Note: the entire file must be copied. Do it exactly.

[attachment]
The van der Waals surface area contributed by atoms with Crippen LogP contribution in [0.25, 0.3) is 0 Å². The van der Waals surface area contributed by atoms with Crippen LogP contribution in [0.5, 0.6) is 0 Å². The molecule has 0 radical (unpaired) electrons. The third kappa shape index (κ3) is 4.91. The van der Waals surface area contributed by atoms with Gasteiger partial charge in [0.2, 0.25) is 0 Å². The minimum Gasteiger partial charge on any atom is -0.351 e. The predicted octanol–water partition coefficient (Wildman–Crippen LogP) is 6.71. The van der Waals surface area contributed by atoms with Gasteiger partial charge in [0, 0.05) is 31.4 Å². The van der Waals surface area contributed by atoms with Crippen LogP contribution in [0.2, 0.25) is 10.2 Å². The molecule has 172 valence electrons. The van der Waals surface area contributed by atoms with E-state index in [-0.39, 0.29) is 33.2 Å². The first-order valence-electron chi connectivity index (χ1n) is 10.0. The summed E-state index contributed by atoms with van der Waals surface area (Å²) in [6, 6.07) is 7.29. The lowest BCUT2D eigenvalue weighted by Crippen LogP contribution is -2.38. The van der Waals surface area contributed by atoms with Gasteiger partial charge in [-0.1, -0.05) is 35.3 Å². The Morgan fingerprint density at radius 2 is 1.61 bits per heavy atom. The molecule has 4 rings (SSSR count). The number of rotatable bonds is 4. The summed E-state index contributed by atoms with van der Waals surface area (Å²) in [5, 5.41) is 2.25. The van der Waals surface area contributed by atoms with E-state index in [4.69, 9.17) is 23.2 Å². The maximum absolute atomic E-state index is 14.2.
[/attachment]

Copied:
The van der Waals surface area contributed by atoms with Crippen LogP contribution in [0.25, 0.3) is 0 Å². The van der Waals surface area contributed by atoms with Crippen LogP contribution in [0.5, 0.6) is 0 Å². The molecule has 0 radical (unpaired) electrons. The third kappa shape index (κ3) is 4.91. The van der Waals surface area contributed by atoms with Gasteiger partial charge in [0.2, 0.25) is 0 Å². The minimum Gasteiger partial charge on any atom is -0.351 e. The predicted octanol–water partition coefficient (Wildman–Crippen LogP) is 6.71. The van der Waals surface area contributed by atoms with Gasteiger partial charge in [0, 0.05) is 31.4 Å². The van der Waals surface area contributed by atoms with Crippen LogP contribution in [0.2, 0.25) is 10.2 Å². The molecule has 172 valence electrons. The van der Waals surface area contributed by atoms with E-state index in [-0.39, 0.29) is 33.2 Å². The first-order valence-electron chi connectivity index (χ1n) is 10.0. The summed E-state index contributed by atoms with van der Waals surface area (Å²) in [6, 6.07) is 7.29. The lowest BCUT2D eigenvalue weighted by Crippen LogP contribution is -2.38. The van der Waals surface area contributed by atoms with Gasteiger partial charge in [-0.1, -0.05) is 35.3 Å². The Morgan fingerprint density at radius 2 is 1.61 bits per heavy atom. The molecule has 4 rings (SSSR count). The number of rotatable bonds is 4. The summed E-state index contributed by atoms with van der Waals surface area (Å²) in [5, 5.41) is 2.25. The van der Waals surface area contributed by atoms with E-state index in [4.69, 9.17) is 23.2 Å². The maximum absolute atomic E-state index is 14.2.